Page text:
Circular reasoning (Latin: circulus in probando, "circle in proving"; also known as circular logic) is a logical fallacy in which the reasoner begins with what they are trying to end with.[1] The components of a circular argument are often logically valid because if the premises are true, the conclusion must be true. Circular reasoning is not a formal logical fallacy but a pragmatic defect in an argument whereby the premises are just as much in need of proof or evidence as the conclusion, and as a consequence the argument fails to persuade. Other ways to express this are that there is no reason to accept the premises unless one already believes the conclusion, or that the premises provide no independent ground or evidence for the conclusion.[2] Begging the question is closely related to circular reasoning, and in modern usage the two generally refer to the same thing.[3]
The thing is, I hate relativism. I hate relativism more than I hate everything else, excepting, maybe, fibreglass powerboats... What it overlooks, to put it briefly and crudely, is the fixed structure of human nature. - Jerry Fodor

Don't be a stat cynic:
http://www.debate.org...

Response to conservative views on deforestation:
http://www.debate.org...

Topics I'd like to debate (not debating ATM): http://tinyurl.com...
Diqiucun_Cunmin
Posts: 2,710
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9/7/2015 2:32:48 PM
Posted: 1 year ago
At 9/7/2015 1:58:11 PM, skipsaweirdo wrote:
At 9/7/2015 12:37:49 PM, Diqiucun_Cunmin wrote:
As for the actual question (sorry for derailing it with an irrelevant observation, albeit one I found interesting), I agree with surrealism that this argument is not actually circular.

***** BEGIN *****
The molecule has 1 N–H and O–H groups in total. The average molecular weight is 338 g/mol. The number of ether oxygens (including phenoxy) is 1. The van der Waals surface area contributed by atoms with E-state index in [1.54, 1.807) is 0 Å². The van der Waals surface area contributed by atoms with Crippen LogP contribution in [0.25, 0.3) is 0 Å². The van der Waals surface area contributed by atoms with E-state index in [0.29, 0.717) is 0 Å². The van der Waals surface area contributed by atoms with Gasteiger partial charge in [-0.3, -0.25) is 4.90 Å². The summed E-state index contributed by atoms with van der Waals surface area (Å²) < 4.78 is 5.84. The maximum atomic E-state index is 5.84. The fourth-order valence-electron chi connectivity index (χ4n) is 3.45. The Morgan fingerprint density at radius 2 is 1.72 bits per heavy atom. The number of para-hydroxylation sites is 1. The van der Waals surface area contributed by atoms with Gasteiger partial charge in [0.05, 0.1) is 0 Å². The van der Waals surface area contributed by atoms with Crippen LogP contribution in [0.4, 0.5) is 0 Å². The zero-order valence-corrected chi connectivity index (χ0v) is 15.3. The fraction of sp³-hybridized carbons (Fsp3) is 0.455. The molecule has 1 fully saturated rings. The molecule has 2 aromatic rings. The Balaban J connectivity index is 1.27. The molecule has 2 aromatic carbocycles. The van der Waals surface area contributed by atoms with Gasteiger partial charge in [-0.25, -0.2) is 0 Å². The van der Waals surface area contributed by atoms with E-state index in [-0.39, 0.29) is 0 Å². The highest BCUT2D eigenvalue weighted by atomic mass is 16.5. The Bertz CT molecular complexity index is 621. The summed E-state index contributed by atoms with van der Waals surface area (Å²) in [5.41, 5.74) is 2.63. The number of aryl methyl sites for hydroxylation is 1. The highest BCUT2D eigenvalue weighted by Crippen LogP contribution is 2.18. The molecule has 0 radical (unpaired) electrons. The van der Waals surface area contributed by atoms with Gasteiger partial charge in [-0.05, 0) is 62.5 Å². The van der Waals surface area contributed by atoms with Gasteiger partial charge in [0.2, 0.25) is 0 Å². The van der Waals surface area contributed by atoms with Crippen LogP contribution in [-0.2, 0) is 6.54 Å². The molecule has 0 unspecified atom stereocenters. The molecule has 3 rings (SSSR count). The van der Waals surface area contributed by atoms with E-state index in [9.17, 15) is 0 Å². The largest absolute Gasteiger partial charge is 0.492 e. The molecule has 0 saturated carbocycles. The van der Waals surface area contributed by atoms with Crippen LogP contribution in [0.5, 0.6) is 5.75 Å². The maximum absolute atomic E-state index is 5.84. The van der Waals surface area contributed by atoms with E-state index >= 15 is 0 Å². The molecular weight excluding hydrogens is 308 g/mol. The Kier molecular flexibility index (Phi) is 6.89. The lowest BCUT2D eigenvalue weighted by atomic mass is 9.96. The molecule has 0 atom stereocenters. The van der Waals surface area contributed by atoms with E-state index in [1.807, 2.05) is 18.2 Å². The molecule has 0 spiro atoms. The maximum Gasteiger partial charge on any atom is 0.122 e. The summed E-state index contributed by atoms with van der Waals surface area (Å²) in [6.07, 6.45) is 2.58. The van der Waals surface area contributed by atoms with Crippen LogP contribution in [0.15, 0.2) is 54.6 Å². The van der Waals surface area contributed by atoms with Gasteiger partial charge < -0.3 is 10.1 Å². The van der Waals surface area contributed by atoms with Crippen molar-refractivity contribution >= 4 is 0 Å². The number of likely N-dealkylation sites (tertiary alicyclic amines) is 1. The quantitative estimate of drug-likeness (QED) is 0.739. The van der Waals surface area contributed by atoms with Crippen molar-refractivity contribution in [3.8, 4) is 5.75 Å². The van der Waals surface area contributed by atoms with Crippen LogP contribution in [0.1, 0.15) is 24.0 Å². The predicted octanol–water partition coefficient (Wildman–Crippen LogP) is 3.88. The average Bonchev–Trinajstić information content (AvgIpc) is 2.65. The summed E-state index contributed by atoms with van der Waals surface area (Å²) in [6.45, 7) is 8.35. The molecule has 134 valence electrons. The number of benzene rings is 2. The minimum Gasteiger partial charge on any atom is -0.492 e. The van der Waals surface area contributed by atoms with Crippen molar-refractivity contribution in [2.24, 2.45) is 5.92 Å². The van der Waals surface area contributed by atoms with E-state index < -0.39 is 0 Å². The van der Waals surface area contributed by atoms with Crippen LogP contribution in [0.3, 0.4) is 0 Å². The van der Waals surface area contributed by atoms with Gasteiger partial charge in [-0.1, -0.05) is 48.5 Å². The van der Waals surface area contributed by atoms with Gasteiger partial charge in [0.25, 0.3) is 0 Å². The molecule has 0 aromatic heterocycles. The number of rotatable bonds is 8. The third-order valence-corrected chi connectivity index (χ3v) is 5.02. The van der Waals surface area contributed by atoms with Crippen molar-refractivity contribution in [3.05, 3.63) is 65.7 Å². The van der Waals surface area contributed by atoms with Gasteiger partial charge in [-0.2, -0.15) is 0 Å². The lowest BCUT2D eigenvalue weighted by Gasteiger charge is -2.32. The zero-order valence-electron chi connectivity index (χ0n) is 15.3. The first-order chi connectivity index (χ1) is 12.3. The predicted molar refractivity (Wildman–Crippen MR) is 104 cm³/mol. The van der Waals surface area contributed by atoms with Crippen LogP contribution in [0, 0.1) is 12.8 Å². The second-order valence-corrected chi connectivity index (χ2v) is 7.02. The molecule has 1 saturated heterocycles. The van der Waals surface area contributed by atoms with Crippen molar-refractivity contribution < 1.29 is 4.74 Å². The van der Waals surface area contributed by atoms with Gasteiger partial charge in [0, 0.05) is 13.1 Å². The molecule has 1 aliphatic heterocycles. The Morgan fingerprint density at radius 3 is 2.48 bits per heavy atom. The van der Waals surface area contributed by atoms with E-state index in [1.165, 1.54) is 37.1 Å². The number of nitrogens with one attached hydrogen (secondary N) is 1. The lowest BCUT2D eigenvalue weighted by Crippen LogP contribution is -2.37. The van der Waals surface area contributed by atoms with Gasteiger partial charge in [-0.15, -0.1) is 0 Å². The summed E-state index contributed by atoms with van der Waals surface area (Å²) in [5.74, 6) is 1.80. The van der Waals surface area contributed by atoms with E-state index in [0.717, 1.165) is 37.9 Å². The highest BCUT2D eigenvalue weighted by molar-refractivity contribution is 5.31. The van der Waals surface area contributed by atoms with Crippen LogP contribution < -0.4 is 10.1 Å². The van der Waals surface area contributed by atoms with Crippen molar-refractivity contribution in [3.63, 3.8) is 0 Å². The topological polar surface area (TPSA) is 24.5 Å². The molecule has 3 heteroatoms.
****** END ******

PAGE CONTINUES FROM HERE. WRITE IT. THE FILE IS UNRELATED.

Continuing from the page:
I'll use Surrealism's symbols. Unless I'm reading the OP wrong, he believes that ~G is part of ~C and thus the argument begs the question. However, P1 never said ~C, only E -> ~C. ~C *can* be false, as long as E is false. We can construct an SL truth to show that:

E | ~C | E -> ~C
T | T | T
F| T | T
T | F | F
F | F | T

If ~C is false, E -> ~C can still be false. ~C was never assumed in the first premise.

At 9/7/2015 9:21:34 AM, skipsaweirdo wrote:
No I'm not saying that at all. I'm saying the first premise has implied truths. I will give an analogy. If my first premise is
All birds have wings..is one of the implied claims that those songs are attached to it? Or does the claim refer to a bird merely having some wings laying around the nest to throw at other birds?
If I'm reading this correctly, do you mean that E -> ~C implies ~G in the same way that 'birds have wings' implies that the wings are attached to the birds? Because I really don't see how these two situations are analogous.

However, if you mean that ~C implies ~G in the same way that 'birds have wings' implies the wings are attached to the birds (and I agree with this), then Surrealism is right and the argument was not circular...

Ok, please explain the following questions...

Does an "uncreated " theory about the universe include a creator God ?
No
Does premise 4 qualify the reference to a creator in direct correlation to a created universe?
Yes, assuming 'direct correlation' refers to a biconditional relationship.
If so, doesn't that imply that a reference to an "uncreated" universe would include the lack a creator God?
Yes
If you are saying that the uncreated reference to the universe theory "COULD INCLUDE" a creator God, doesn't that therefore mean that it is possible that the conclusion is false? If its possible to you the conclusion is false, by definition there is no reason for you to accept all premises as true and therefore require more justification or evidence to support them? As stated below.
Based on circularity in arguments an individual must accept the conclusion as true and not have contradictory possibilities in the other premises. If the individual doesn't presuppose the conclusion is true....what then?
How was the conclusion presupposed in this argument then?
Here is a complete reference to identifying circular reasoning....this says specifically there is no reason to accept the premises unless you already accept the conclusion as true...well do you? Because if you do, then you cannot argue that it is possibly true that a creator God COULD exist in an uncreated universe theory, because you would be contradicting yourself.